Few months ago, when I was trying to identify innovative approaches and start-ups related to waste management and circular economy (I am still searching, any suggestion is more than welcomed) I received an email from Alessio De Marchi. I found extremely interesting and fascinating that he runs a start up that tries to connect e-waste, art, science, and education. WHAT WEEE ARE is an ongoing multifaceted sociocultural multimedia project searching the deeper meanings of the world. A quest through waste and feelings and the richness of the earth, trying to untangle the intricacy of human, so called, society. I asked Alesio for a post, and here it is. I hope you will enjoy it and after reading, visit their website, it’s really interesting. I will follow them up and I wish them all the best for their effort – it’s really worthy!
“There are still debates whether or not we have passed the peak in mineral resource availability, or even if there is a peak to begin with. Nevertheless, day after day our contemporary economic models appear to be running up against the limits of the planet’s ability to support life. Information technology has by all means revolutionized our way of living and is changing global society altogether.
I remember my first time on Internet was somewhere around 1990, or so, I was eight. That makes me a quasi-digital native and in my short life I have already seen so many things change, the dream-technologies of our childhood such as nifty phone-watches and Bluetooth ear-sets are now already old as we move into circuit-tattooing, Internet glasses and virtual reality.
One man’s trash is another man’s treasure
We live in unprecedented times in the history of mankind; we have developed incredible technologies, which are allowing us to discover new planets and master natural elements. Yet, producing our technologies, even the cheapest ones, requires rare and precious elements. We might have not reached the peak yet, or there might not be any peak, but still, conflicts are on the rise for the control of key resources, and all of our emissions and pollution are challenging ecosystems all over the world. There are many catastrophic conjectures regarding the future of humanity, but as a young adult I still hope we are smart and intelligent enough to make that last minute save; the one that will change the rules of the game. Although Malthus had theorized the end of available resources, yet technology has allowed us to improve productivity and escape his trap. Still, we must change our behavior, use our technology wisely and become responsible people, better known as “consumers”, able to use our incredible technological progress to support life and make our small planet thrive.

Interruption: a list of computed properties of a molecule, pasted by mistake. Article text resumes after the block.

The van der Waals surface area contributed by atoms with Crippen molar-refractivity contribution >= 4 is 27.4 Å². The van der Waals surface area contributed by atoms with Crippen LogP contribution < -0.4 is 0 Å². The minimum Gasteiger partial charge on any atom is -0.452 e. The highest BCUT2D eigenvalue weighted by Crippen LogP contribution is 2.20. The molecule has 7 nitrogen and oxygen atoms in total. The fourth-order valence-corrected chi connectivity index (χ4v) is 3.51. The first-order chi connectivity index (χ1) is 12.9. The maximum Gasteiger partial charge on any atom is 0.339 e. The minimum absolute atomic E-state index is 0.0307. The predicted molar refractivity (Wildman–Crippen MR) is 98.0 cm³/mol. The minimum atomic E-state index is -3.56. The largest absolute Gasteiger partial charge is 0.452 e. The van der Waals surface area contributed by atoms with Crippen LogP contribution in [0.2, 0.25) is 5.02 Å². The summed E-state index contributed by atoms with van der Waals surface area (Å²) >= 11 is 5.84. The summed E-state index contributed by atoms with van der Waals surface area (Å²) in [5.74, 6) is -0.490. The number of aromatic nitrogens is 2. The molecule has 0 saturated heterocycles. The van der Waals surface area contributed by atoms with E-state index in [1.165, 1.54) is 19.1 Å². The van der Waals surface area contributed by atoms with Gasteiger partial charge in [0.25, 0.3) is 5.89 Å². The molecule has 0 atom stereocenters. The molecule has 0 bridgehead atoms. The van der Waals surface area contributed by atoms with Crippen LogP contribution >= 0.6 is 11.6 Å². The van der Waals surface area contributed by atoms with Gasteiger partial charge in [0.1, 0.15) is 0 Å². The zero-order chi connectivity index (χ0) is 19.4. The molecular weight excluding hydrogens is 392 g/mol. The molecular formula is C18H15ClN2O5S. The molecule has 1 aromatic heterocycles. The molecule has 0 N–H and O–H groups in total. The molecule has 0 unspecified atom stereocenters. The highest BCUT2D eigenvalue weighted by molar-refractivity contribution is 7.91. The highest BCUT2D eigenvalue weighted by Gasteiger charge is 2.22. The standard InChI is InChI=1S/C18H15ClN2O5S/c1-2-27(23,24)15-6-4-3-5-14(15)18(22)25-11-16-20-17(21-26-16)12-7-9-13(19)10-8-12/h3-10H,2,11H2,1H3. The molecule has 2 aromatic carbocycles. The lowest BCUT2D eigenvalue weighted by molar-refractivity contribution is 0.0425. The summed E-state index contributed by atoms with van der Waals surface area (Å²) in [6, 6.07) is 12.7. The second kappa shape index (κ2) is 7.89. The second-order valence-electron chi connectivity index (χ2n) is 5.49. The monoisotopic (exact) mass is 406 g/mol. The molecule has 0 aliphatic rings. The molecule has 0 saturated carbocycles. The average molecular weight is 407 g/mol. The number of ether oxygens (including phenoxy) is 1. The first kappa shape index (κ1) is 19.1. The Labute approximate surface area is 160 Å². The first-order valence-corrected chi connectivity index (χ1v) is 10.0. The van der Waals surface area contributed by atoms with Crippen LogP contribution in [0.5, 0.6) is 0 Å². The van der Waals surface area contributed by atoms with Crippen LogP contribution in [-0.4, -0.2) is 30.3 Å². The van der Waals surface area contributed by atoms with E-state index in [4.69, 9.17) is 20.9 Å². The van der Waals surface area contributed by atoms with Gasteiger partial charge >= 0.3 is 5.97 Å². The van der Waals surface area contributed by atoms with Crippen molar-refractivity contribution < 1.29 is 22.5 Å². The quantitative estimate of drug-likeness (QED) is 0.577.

We must move away from that Business as Usual attitude in which… you use it, you show it off to your friends, you maybe sleep with it and have it on your person all day long, until one day it breaks, or, more likely, the hardware is obsolete and cannot support those updates and apps you are required to install. You don’t even bother asking the shop if you can repair it, because you already know it will take too long and you just saw the new model on sale for only 19.99$. So what do you do? Well, you buy a new one, obviously! My question is: what happens to the old one? Now, that’s a good question!
This is where the WHAT WEEE ARE (WWA) project comes into play. A young and energetic perspective on e-waste: research combined with Video Art, interactive-workshops and sculptural-installations. In particular, WWA research is based on a questionnaire all people who come in contact with the project are kindly asked to fill out, while other research activities comprise in-lab dis-assembly operations and outdoor e-waste spot and recon activities.
WWA research results, which are in line with other major research results published by recognized institutions, describe figures where more than 50% of non-working and obsolete electronic devices are commonly stored in attics, garages and cellars; while only 15-30% of people interviewed have disposed of their e-waste using formal recycling systems, such as in-shop and door-to-door take-back or collection campaigns.
The objective of the WWA project is to raise widespread awareness over the issues related to e-waste and responsible use of raw materials, educating new generations to think outside the box. We are facing global challenges and our only hope of survival is to shift our global economy and our way of living towards new business models in the circular and creative economy of the new millennium. To achieve this ambitious goal WHAT WEEE ARE is currently creating a visual and creative identity for a recognizable brand. The videos attract audience, which then becomes, in first person, the protagonist of change. During festivals and conferences high-level workshops and artistic residencies involve the audience along with local schools, universities and institutions in tackling the broader issues related to resource availability, technology and everyday habits and behaviors. Finally, through hands-on experience with a screwdriver and some creative suggestions from the WWArtist you can witness first-hand the alchemical mysteries of transformation of matter. E-waste turns into art before your eyes: waste suddenly becomes something you want to see, something you want to have, and through this process, it also becomes food for thought... and just maybe, the WHAT WEEE ARE experience will have changed your life a tiny bit…
I hope you enjoy…”